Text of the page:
Having a Baby? Don’t expect things to “slow down”Erin Behan
Nine months pregnant with my first child, I was hanging out at late-night parties, flitting about town for work and pleasure, and generally living the “fast-paced” life I’d moved to New York for in the first place.
And then I had a baby. Nothing can prepare anyone for the birth of a baby: the overwhelming love, the overwhelming exhaustion, the complete loss of a social life. Suddenly, the trip from Brooklyn to Manhattan seemed daunting, but, then again, so did a trip to the grocery store.
This is a familiar narrative, one that expectant parents try (mostly in vain) to prepare themselves for. And, from the outside, it is stories like this one that make new parents imagine that their lives will “slow down.” That was the exact phrase my first-time pregnant friend used the other day in an online conversation. Except she capped it. “Our lives will definitely slow DOWN! Not a bad thing though!” she wrote.
I nearly spit out my drink (non-alcoholic, I’m currently pregnant with my second). Slow down? SLOW DOWN?!? Here I was, happy to have 10 minutes of unadulterated computer time to myself (ignoring the cries of a child who always wants just “one more tiny sip of water” before bed), and a pregnant woman had just confessed that she thought having a baby would slow her life down.
I wanted to shake her through the computer screen and say, no, no, no, my friend, what you have right now is a beautiful, slow life. You may enjoy a weekend brunch at noon, if you like, after waking up at 10 a.m. or so – fully rested – and perhaps afterward leisurely leaf through that paperback you picked up on a whim at the bookstore the other day.
On Monday, when you leave for work, you will have enjoyed breakfast, coffee, showering, and dressing yourself at your own pace, on your own terms – even if that means waking up five minutes before you leave and doing all those things at lightning speed. If your partner is in a good mood, he or she may even have made the bed or coffee for you.
After work, you may choose to go out with friends, go to the gym, catch an early movie, hit that end-of-season clothing sale, or do whatever you want, which may be nothing at all!
Now, I ask you, parents who have a baby, does that sound like a fast life or a slow one?
Indeed, it turns out that having a baby means your life will never stop speeding up (at least until they leave the house). Yes, it is true that in those first weeks and months of a new life, there are truly blissful moments of serenely staring into your baby’s face and contemplating the simple pleasures and beauties of creation. But then life creeps back in. And you have to learn how to compact everything you spent all day doing in your pre-baby life into an hour or two while your baby naps or is occupied by that expensive developmental toy. The rest of the time, your baby will be awake and your attention will be demanded – loudly, firmly, repeatedly, again and again and again, until you put down the magazine you thought you could sneak a peek at and attend to his or her needs.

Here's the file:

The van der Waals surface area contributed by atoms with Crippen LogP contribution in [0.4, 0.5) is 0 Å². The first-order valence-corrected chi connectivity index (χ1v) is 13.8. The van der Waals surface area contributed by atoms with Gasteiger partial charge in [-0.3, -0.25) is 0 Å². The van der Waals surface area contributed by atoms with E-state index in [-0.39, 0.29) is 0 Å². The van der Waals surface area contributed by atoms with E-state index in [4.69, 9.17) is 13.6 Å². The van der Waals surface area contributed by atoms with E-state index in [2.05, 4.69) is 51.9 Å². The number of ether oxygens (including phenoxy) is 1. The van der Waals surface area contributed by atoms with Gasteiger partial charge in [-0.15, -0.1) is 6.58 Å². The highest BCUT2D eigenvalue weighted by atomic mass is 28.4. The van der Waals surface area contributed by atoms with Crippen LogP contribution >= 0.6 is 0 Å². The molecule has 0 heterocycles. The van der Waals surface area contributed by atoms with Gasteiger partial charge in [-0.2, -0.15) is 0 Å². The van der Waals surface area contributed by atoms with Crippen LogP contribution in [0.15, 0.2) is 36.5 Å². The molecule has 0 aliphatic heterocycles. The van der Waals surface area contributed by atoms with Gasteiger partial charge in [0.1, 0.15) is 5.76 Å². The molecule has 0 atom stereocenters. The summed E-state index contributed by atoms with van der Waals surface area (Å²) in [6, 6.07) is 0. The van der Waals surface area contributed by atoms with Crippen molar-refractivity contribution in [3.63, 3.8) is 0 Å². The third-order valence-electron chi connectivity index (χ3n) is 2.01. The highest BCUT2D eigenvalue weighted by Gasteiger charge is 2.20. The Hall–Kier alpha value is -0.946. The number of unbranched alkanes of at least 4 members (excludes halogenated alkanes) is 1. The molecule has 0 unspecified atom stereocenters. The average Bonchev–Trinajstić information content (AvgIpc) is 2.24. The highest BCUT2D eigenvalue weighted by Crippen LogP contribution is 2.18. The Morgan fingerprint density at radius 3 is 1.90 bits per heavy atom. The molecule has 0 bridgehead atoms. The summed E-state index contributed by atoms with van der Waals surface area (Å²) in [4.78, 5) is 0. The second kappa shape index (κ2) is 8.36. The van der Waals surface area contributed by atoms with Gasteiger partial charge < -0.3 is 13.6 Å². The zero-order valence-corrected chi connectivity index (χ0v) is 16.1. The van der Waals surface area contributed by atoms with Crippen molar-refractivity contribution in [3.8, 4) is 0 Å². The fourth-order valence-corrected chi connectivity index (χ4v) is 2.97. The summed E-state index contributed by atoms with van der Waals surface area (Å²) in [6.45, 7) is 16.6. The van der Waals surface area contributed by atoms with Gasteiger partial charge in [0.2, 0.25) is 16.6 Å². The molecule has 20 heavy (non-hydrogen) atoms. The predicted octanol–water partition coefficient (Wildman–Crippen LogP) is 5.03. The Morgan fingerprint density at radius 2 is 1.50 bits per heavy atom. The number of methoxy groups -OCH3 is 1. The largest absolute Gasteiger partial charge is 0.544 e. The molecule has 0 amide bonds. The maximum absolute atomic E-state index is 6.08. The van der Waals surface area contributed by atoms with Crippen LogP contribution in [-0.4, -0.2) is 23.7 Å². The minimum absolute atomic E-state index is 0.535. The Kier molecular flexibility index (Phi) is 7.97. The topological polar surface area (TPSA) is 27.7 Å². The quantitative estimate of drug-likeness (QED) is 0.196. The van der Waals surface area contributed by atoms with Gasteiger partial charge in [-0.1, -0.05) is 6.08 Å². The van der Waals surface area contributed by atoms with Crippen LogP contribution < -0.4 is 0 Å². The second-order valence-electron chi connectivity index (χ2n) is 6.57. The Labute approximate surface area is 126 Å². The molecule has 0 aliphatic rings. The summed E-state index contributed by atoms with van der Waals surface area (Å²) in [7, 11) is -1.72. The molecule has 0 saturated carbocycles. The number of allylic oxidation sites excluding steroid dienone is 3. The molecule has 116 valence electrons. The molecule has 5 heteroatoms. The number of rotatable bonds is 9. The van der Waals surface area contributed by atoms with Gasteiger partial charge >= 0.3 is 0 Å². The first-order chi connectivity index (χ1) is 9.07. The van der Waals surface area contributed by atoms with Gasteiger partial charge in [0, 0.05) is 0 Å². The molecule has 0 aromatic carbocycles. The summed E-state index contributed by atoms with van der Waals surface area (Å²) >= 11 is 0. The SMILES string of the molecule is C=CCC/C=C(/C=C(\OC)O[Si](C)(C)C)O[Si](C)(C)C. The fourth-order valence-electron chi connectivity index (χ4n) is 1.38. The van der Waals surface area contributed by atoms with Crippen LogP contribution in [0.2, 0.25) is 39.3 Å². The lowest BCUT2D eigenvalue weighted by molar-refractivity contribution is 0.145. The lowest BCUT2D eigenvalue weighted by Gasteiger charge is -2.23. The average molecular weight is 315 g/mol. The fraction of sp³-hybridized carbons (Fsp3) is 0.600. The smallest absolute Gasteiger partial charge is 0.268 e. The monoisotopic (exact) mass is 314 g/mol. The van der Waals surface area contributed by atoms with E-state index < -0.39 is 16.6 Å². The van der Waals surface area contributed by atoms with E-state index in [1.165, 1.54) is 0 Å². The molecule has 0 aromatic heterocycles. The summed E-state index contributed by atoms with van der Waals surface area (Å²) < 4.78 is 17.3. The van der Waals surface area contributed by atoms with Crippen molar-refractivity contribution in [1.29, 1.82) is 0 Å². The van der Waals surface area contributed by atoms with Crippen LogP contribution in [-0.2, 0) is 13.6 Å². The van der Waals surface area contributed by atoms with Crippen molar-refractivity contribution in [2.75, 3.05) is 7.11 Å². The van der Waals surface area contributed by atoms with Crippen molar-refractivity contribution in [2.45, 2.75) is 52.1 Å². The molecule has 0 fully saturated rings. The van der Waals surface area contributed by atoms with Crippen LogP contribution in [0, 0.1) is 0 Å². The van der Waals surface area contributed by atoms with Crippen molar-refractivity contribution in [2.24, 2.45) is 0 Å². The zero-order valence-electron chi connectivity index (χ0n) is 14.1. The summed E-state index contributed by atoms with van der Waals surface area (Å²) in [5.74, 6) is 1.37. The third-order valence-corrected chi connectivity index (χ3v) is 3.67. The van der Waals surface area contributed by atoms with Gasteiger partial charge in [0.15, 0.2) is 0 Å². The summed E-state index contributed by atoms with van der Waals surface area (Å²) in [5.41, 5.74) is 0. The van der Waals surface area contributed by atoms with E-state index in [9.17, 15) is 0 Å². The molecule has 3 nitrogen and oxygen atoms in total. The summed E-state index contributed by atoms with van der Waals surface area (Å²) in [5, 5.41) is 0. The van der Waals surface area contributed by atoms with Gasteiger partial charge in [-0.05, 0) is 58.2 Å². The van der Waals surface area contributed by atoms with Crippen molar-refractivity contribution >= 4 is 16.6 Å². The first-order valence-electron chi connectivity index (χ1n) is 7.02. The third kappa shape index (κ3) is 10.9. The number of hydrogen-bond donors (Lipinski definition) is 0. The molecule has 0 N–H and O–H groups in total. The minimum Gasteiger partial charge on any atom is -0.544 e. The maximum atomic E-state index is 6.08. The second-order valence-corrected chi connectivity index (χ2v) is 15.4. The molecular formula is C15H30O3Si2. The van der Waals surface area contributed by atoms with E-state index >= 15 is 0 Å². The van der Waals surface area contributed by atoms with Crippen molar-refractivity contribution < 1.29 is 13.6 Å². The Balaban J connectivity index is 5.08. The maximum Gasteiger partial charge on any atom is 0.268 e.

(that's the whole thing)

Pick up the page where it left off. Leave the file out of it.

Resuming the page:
As your baby reaches development milestones, so will you. Baby: Learns how to grasp objects. Mom: Learns how to check entire outfit for unfortunate stains before leaving the house. Baby: Achieves the ability to roll over. Dad: Achieves the ability to pick up home full of baby toys before mom reaches her wit’s end. In other words, as your baby learns her world for the first time, you’re re-learning how to live life over again – hopefully with a modicum of grace.
If you stay at home with your baby, you will start to schedule activities to keep your baby occupied. These activities will not engage your intellect in any way, and many of the other parents you meet will be annoying. You will not find time for yourself.
The busiest people I know are dual working parents. They rise at ungodly hours just to be able to shower, dress, and feed themselves before their baby wakes so they can attend to diaper changing, dressing, feeding, and, again, diaper changing.
Many then leave early to drop their baby at daycare, before heading to work at a job they will have to leave earlier than all their other colleagues – not for the department softball league or to hit happy hour right at 5 p.m. but to pick up their beloved muffin before they get charged $10 a minute in overtime fees, again.
I won’t go into brunch. We have brunched with my son from the beginning, but the word “leisurely” ceases to enter the vocabulary. Eating out simply falls into two categories – “successful” or “disastrous” – and it has nothing to do with the quality of anyone’s eggs Benedict.
Of course, I don’t know one parent who wouldn’t say that it’s all worth it – for the sweet smile, the progress in independence, and the little things that little people do to make a home a little brighter. And there are certainly times when having a baby forces you appreciate those often unnoticed things: the sunlight playing on a wall, the pleasures of reading aloud at night, the warmth of an unprompted grin.
But I guarantee that these parents are appreciating the idea of the “slow life” while functioning on an amount of sleep usually restricted to medical residents and squeezing an unbelievable amount of “must-dos” into an unbelievably tiny amount of time. Ninety-nine percent of what they do for themselves happens before 7 a.m. or after 8 p.m., and often involves a costly evening of babysitting.
They are, in other words, insanely busy. Though, I would also argue, better people for it.